Must be the influence of Ad – I’ve started covering, or nearly covering canvas in black paint, thick, with short horizontal and vertical interwoven brushstrokes.  Unlike Ad – my purpose and focus is not as clear as his – I then add lighter colours such as ochre and white/grey.  It’s different; but is it good?

Not like this – I did this one ages ago – but like this

Apart from Reinhardt, there has been a bunch of painters who have done black paintings: Malevich of course, Franz Kline (they look like black on plain canvas, but actually black and white), Pierre Soulages, Frank Stella and Rothko – actually dark grey, but look black.  Amongst British painters, William Scott .

Henry Moore

Lovely Culture Show programme last night, with that great colour shot of the freight train travelling across the American (or maybe Canadian) prairie with a huge, knuckly Moore in two pieces, lashed onto a flatbed freightcar.  The Laura Cumming’s reference to his “knitted tie” (see Blackpaint 80) was sort of explained; he was apparently never without a tie.  There was a television DIY man in the 50s called Barry Bucknall, who always wore a collar and tie, sleeveless jumper and shirt with sleeves rolled up high – Moore reminded me of him.  Also, Michael Hordern; the absent-minded expression maybe – and, oddly, a meek Ted Hughes, if that’s not a contradiction.  Probably because they were both Yorkshiremen.

Listening to “Don’t Fear the Reaper” by Blue Oyster Cult – horrible words encouraging suicide, but a compelling chord sequence and hypnotic harmonies.

Blackpaint, now painting it black,

20.03.10

Blackpaint 90

March 18, 2010

What is happening?? WordPress seems to have gone nuts.  will try again tomorrow, but today unable to download pictures and system keeps logging me out.  Just words today, I’m afraid.

Asger Jorn

Writing about Jorn yesterday, it occurred to me that the Tate Modern should follow up the Van Doesburg show with something wild by way of contrast – The CoBrA lot, especially Jorn, Appel and Constant, for example.  Lots of slatched-on, swirling colours, little demon heads emerging out of the murk – would make a lovely contrast to the squares, triangles and DISCIPLINE of Mondrian, VD et al.  Or maybe some of the wilder Abstract Expressionists; Gotz, Shiraga, even Joan Mitchell…  Then again, I’d love to see some Hans Hoffmans, Eva Hesse, Helen Frankenheimer..

Ad Reinhardt

A while back, I quoted Reinhardt’s aphorism: “Art is art.  Everything else is everything else”.  That was in 1958; in the early 60’s, he expanded the original – “Art is art-as-art.  Everything else is everything else.  Art-as-art is nothing but art.  Art is not what is not art.”  From 1954 until his death in 1967, he painted in various shades of black, so, writing as Blackpaint, I have to declare Reinhardt as a hero.  I fear I will never achieve his focus and clarity of purpose, however.  And his brother Django was a brilliant guitarist, of course.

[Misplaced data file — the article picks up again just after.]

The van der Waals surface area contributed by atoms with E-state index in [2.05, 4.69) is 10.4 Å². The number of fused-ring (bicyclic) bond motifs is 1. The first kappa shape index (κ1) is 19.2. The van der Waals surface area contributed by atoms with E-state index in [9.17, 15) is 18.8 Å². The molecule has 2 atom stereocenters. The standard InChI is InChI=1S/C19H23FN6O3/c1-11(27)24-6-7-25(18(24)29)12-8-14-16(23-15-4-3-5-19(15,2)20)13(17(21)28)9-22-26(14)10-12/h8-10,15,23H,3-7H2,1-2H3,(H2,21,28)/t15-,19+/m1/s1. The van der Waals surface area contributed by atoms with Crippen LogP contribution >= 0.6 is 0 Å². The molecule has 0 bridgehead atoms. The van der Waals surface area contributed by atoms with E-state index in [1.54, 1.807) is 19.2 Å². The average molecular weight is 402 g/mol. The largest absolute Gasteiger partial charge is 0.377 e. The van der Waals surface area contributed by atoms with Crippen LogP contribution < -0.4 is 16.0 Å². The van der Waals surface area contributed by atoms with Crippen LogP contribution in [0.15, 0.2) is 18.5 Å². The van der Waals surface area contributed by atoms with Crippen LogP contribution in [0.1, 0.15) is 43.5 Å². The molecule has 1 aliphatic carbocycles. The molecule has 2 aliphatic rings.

I can’t see whether this picture has downloaded properly, but will publish anyway.

Blackpaint

18.03.10

Blackpaint 83

March 9, 2010

Ad Reinhardt

Quote of the week from above: “Art is art; everything else is everything else”.  I think that about sums it all up.

Thomas Demand

Great name; like Fischli and Weiss, he creates perfect facsimiles of reality – only he makes them out of treated paper, as miniatures.

Chris Ofili

I’ve been reading the interview he gave in this month’s Tate magazine and came across this: “..the minute I make the first move with the brush, I have to make a decision either to refer to the drawings I’ve been working on, or to start having a more direct discussion with what’s in front of me.  At first I work with photos or sketches….and after a while, this thing starts to talk back….this thing starts to make firm demands, and you start to risk losing your original plan.”  Later, he refers to “that point where the material starts to do things for you…”.  So there it is again; over and over, from figurative as well as abstract painters, that idea of the painting doing itself through the painter.  Ofili puts it in such a way, though, that you don’t immediately reject it as pseudo-mystical, New Age crap.  Not immediately.

Perspective and foreshortening

Doing this last week at life drawing, I was struck again by how huge those close sheep are (or in this case, feet); it’s always a surprise.  I was most struck (stricken?) however, years ago, copying an equestrian statue from the rear, by the size of the horse’s arse.  Funny though, how in the Caravaggio below, the right hand of the gesturing man is the same size as his left, which being towards us, should be much bigger – but yet, it doesn’t look wrong.

 

Here’s my latest, in which foreshortening is not an issue.

Blackpaint

09.03.10